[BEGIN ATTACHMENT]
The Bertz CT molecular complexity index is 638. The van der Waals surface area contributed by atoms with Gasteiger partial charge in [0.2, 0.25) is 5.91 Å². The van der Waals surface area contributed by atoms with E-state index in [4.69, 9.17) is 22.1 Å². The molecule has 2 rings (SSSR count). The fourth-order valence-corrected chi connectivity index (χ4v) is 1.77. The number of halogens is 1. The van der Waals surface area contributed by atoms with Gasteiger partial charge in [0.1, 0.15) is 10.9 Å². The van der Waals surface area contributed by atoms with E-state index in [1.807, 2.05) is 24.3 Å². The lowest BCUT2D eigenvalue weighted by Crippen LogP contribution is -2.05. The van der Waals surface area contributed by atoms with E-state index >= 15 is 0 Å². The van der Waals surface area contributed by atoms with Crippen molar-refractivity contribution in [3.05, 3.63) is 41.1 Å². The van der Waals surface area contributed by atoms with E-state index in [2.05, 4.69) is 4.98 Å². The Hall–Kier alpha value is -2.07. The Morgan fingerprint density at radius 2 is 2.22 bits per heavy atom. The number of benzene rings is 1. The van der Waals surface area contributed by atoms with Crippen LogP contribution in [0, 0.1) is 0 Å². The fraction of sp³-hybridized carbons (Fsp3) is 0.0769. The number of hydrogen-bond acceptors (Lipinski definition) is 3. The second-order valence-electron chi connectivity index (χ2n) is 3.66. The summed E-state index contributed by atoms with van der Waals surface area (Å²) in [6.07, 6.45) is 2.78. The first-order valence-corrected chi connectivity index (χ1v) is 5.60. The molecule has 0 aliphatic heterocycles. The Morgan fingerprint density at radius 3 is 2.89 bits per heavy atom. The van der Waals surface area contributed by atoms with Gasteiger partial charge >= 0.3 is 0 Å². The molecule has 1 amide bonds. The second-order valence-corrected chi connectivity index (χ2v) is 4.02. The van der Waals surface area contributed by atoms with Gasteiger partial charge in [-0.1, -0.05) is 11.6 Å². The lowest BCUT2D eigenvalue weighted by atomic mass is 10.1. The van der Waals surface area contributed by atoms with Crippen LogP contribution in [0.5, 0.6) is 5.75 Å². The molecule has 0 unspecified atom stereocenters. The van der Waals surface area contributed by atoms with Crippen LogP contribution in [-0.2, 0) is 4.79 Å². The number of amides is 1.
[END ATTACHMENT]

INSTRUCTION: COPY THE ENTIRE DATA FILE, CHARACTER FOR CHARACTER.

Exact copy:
The Bertz CT molecular complexity index is 638. The van der Waals surface area contributed by atoms with Gasteiger partial charge in [0.2, 0.25) is 5.91 Å². The van der Waals surface area contributed by atoms with E-state index in [4.69, 9.17) is 22.1 Å². The molecule has 2 rings (SSSR count). The fourth-order valence-corrected chi connectivity index (χ4v) is 1.77. The number of halogens is 1. The van der Waals surface area contributed by atoms with Gasteiger partial charge in [0.1, 0.15) is 10.9 Å². The van der Waals surface area contributed by atoms with E-state index in [1.807, 2.05) is 24.3 Å². The lowest BCUT2D eigenvalue weighted by Crippen LogP contribution is -2.05. The van der Waals surface area contributed by atoms with E-state index >= 15 is 0 Å². The van der Waals surface area contributed by atoms with Crippen molar-refractivity contribution in [3.05, 3.63) is 41.1 Å². The van der Waals surface area contributed by atoms with E-state index in [2.05, 4.69) is 4.98 Å². The Hall–Kier alpha value is -2.07. The Morgan fingerprint density at radius 2 is 2.22 bits per heavy atom. The number of benzene rings is 1. The van der Waals surface area contributed by atoms with Crippen LogP contribution in [0, 0.1) is 0 Å². The fraction of sp³-hybridized carbons (Fsp3) is 0.0769. The number of hydrogen-bond acceptors (Lipinski definition) is 3. The second-order valence-electron chi connectivity index (χ2n) is 3.66. The summed E-state index contributed by atoms with van der Waals surface area (Å²) in [6.07, 6.45) is 2.78. The first-order valence-corrected chi connectivity index (χ1v) is 5.60. The molecule has 0 aliphatic heterocycles. The Morgan fingerprint density at radius 3 is 2.89 bits per heavy atom. The van der Waals surface area contributed by atoms with Gasteiger partial charge >= 0.3 is 0 Å². The molecule has 1 amide bonds. The second-order valence-corrected chi connectivity index (χ2v) is 4.02. The van der Waals surface area contributed by atoms with Gasteiger partial charge in [-0.1, -0.05) is 11.6 Å². The lowest BCUT2D eigenvalue weighted by atomic mass is 10.1. The van der Waals surface area contributed by atoms with Crippen LogP contribution in [0.5, 0.6) is 5.75 Å². The molecule has 0 unspecified atom stereocenters. The van der Waals surface area contributed by atoms with Crippen LogP contribution in [-0.2, 0) is 4.79 Å². The number of amides is 1.